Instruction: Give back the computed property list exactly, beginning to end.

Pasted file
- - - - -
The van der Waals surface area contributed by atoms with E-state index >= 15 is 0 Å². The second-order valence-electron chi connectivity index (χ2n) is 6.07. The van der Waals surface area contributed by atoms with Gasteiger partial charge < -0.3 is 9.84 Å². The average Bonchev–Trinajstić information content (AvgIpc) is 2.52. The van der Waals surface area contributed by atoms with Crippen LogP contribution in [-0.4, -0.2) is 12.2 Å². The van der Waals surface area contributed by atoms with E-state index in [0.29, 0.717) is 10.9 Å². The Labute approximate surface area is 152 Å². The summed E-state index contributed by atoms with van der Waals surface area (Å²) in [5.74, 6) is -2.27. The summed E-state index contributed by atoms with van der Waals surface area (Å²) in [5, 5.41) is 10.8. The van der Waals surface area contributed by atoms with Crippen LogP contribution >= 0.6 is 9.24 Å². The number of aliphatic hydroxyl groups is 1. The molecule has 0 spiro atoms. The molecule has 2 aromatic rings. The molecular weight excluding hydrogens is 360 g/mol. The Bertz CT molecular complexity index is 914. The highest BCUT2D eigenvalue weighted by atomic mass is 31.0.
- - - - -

The van der Waals surface area contributed by atoms with E-state index >= 15 is 0 Å². The second-order valence-electron chi connectivity index (χ2n) is 6.07. The van der Waals surface area contributed by atoms with Gasteiger partial charge < -0.3 is 9.84 Å². The average Bonchev–Trinajstić information content (AvgIpc) is 2.52. The van der Waals surface area contributed by atoms with Crippen LogP contribution in [-0.4, -0.2) is 12.2 Å². The van der Waals surface area contributed by atoms with E-state index in [0.29, 0.717) is 10.9 Å². The Labute approximate surface area is 152 Å². The summed E-state index contributed by atoms with van der Waals surface area (Å²) in [5.74, 6) is -2.27. The summed E-state index contributed by atoms with van der Waals surface area (Å²) in [5, 5.41) is 10.8. The van der Waals surface area contributed by atoms with Crippen LogP contribution >= 0.6 is 9.24 Å². The number of aliphatic hydroxyl groups is 1. The molecule has 0 spiro atoms. The molecule has 2 aromatic rings. The molecular weight excluding hydrogens is 360 g/mol. The Bertz CT molecular complexity index is 914. The highest BCUT2D eigenvalue weighted by atomic mass is 31.0.